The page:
For the first four years of my adult life, I worked every weekend as a cashier in my local supermarket. By local, I mean nearby—this was no small-town convenience store. It was one of the busiest outlets of a major supermarket chain in the largest mall in the country, with more than a dozen registers siphoning shoppers out of the store. Despite the store’s size, I, like most cashiers, had my “regulars.” There was the little girl I knew by name who did the weekly family shop with her dad and insisted on seeking out my register, regardless of how long the line might be. There was the man in the tie-dye shirt with tight gray curls, whose name I did not know but whom I mentally referred to as “Old Tom” for his resemblance to a friend of mine (give or take 30 years).
Then there was Bill. Bill (whose name, along with other names, I’ve changed) was a white-haired gentleman, probably in his 80s, whom I never saw without his black beret. He might make a couple of purchases over the course of the weekend, and each one was a small social engagement. A visit. He always came through my register, making courteous conversation. If I had taken off the previous Sunday, he’d ask what I’d been up to. Over the years, Bill brought me chocolates and Christmas cards, and we even once went out for lunch on my break. After I ensured my co-workers knew where I was going, I accompanied Bill to a large café on the other side of the mall, and while I ate a panini (which he insisted on paying for), he told me stories and showed me his sketchbooks.
Bill and I had no reason to ever meet and get to know one another other than through customer service. We never had one another’s telephone number or email address. But the friendly face-to-face interaction we shared week-in week-out created something—perhaps not a friendship but a meaningful relationship nonetheless, an edge case among the kinds of serendipitous encounters customer service can foster. His visits made my day go by a bit more easily. And my conversation, I think, helped Bill avoid feeling lonely.
Over the four years I worked there, the supermarket became more and more focused on providing an automated shopping experience. The ratio of self-checkout to cashiers continued to shift in favor of the independent style, with space afforded to machines slowly eating into the line of registers. Often I’d find myself assigned to the self-checkout, where my only customer interactions consisted of telling customers they’d miscoded mushrooms as potatoes.
A 2016 RBR report forecasts that the global self-checkout market will grow by 44 percent by 2021. Whether buying chicken nuggets or condoms, businesses increasingly allow customers to skip the interaction and serve themselves. Earlier this year, Amazon opened a completely cashier-free store near its company headquarters in Seattle. The futuristic Amazon Go store tracks customers by cameras and sensors throughout the store and automatically charges them for their items as they exit. With Amazon now taking over Whole Foods, moving closer to its goal of becoming central to both online and offline retail, it’s likely the tech company will be bringing its interaction-free style of shopping into even more Americans lives. Meanwhile, 23 percent of American households completed at least a portion of their grocery shopping online last year, with that number expected to rise to 70 percent within a decade. We want things quickly and we want to deal with as few people as possible.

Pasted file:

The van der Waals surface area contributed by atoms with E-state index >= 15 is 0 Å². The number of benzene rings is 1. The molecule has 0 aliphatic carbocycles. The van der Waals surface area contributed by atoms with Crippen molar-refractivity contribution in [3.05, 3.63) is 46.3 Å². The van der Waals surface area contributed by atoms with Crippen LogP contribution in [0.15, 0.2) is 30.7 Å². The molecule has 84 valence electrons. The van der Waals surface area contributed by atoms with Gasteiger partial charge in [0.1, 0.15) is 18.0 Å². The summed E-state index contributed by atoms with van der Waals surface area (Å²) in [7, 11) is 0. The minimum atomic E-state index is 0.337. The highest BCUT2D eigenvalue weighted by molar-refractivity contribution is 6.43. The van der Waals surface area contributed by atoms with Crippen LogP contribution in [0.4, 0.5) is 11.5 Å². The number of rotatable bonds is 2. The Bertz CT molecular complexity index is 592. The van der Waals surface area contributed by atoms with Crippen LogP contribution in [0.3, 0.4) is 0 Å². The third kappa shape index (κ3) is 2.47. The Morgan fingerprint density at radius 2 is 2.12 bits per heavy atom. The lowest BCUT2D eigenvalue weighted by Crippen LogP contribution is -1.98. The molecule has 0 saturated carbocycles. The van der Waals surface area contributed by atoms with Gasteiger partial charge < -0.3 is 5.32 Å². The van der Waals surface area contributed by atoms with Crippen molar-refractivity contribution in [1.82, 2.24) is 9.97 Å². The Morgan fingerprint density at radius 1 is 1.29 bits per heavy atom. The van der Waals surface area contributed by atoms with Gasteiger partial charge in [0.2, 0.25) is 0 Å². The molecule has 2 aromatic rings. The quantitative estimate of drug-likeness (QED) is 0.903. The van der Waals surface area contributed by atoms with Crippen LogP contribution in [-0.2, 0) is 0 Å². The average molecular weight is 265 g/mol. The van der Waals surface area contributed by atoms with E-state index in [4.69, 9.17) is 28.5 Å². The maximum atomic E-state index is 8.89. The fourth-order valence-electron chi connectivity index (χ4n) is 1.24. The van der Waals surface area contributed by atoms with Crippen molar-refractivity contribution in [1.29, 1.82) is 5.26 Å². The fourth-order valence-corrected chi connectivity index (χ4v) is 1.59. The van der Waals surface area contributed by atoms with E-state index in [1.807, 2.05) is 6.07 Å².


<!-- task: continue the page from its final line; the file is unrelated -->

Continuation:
Loneliness, meanwhile, is on the rise, with twice as many adults describing themselves as lonely than did in the 1980s. Though we are more connected than ever before, it is quite possible to go a whole day without uttering a single word. Objective isolation—a lack of day-to-day human contact—has a strong effect on human mortality, according to John T. Cacioppo of the University of Chicago, who studies the negative health effects of loneliness. “Objective contacts and weak ties are good for health,” says Cacioppo. “Not so much for mental health but for physical health.” Objective isolation increases the odds of mortality by 26 percent, says Cacioppo. While no replacement for family and friends, regular interaction makes you more likely to engage in healthy behavior, like leaving the house to visit the pharmacist you like, and increases the social ties—like that pharmacist checking in on you—that improve well-being.
As casually social activities like grocery shopping become “smarter,” more automated and less personal, as the competitive prices of online shopping drive old-fashioned shops out of business, what will happen to these serendipitous encounters? And what will happen to those who rely on them? These nameless yet familiar faces—faces that light up with recognition—can create a vital sense of belonging, a sense of identity within a neighborhood or a city or even a shopping complex. These little encounters add up to a community.
I don’t know what happened to Bill after I left my part-time job: Our weak ties dissolved as soon as I handed in my badge. But I believe he made new ones. (In fact, I don’t doubt Bill had favorites in every shop he visited regularly.) Here in New York, where I moved one year ago not knowing a soul, the person I see most regularly is a smiling stranger, who greets me like a friend from behind the counter of a Brooklyn bodega. I’ll miss him when he’s gone.